WASHINGTON – President Joe Biden has nominated a Miami litigator and longtime government lawyer to serve as U.S. attorney for the Southern District of Florida, the office currently involved in the Justice Department's investigation of classified records at former President Donald Trump's Mar-a-Lago estate.
Markenzy Lapointe would replace Juan Antonio “Tony” Gonzalez, who has been a top prosecutor in Southern Florida involved in the investigation of the classified records and the debate over whether a judge should appoint a special master to review the documents taken by FBI in the search.
It was unclear why the Biden administration chose to announce the nomination for the position now, as the government's case winds its way through the court system. Gonzalez, who had previously served as a senior prosecutor in the office, had been appointed to the position by Attorney General Merrick Garland. He was never formally nominated for the position.
Gonzalez has served as a federal prosecutor in southern Florida since 1998 and served as the first assistant U.S. attorney and the acting U.S. attorney. He succeeded Ariana Fajardo Orshan, who had been nominated by Trump.
Lapointe will likely be in the spotlight for months to come as the investigation continues. He is currently with Pillsbury Winthrop Shaw Pittman, and before that he worked at Boies Schiller & Flexner. He worked in the Southern District of Florida as an assistant U.S. attorney from 2002 to 2006.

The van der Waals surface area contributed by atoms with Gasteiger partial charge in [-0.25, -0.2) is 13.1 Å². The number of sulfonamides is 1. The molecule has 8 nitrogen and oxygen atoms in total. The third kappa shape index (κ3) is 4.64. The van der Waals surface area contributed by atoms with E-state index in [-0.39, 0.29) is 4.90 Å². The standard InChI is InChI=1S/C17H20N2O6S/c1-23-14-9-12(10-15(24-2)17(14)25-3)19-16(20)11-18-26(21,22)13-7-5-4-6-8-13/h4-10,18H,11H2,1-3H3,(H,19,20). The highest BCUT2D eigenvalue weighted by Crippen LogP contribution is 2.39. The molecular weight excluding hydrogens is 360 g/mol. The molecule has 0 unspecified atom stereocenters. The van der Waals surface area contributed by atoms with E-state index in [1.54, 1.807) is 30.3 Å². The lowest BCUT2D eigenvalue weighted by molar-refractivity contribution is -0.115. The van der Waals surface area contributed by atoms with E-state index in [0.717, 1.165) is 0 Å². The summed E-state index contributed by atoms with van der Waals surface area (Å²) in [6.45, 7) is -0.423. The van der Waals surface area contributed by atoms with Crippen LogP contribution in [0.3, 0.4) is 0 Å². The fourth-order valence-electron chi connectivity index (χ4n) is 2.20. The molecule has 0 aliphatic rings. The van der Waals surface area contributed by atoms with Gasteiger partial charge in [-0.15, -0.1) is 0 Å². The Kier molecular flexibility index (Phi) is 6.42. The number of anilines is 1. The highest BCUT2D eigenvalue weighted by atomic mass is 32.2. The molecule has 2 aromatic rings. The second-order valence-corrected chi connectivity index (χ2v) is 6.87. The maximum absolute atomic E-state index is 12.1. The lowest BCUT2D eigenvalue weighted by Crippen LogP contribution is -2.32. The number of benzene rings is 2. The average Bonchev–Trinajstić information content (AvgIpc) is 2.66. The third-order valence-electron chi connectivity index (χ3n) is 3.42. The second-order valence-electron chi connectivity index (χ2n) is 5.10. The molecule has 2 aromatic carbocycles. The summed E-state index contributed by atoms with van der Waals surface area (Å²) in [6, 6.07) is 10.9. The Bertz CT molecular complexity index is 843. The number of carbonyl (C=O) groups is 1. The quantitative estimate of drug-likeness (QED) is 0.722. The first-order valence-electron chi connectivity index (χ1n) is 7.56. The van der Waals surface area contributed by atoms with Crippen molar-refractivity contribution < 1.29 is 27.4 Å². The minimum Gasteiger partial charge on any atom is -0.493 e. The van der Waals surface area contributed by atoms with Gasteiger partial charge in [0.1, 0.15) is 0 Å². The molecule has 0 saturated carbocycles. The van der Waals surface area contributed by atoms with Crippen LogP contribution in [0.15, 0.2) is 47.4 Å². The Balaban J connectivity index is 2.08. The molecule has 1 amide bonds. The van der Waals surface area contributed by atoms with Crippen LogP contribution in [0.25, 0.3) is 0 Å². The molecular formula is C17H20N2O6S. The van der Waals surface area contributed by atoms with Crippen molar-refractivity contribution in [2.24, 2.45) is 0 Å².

Biden also formally nominated Roger Handberg to be the United States attorney for the Middle District of Florida, which is handling a federal investigation into Republican Rep. Matt Gaetz. Handberg was appointed by Garland and has been serving in the role since 2021.
U.S. attorney picks must be confirmed by the Senate, and home-state senators usually have significant input on the nominees. Both Florida candidates were recommended by a bipartisan commission led by Republican Sen. Marco Rubio, who praised Biden's choices.
“They have served their communities and country with distinction, and I expect both will respect the Constitution and uphold the rule of law without fear or favor,” he said in a statement.
The president also nominated McLain Schneider to the District of North Dakota. He was in private practice and served in the North Dakota state Senate from 2008 to 2016.
The White House said the lawyers were chosen for their devotion to enforcing the law, “their professionalism, their experience and credentials, their dedication to pursuing equal justice for all, and their commitment to the independence of the Department of Justice.”
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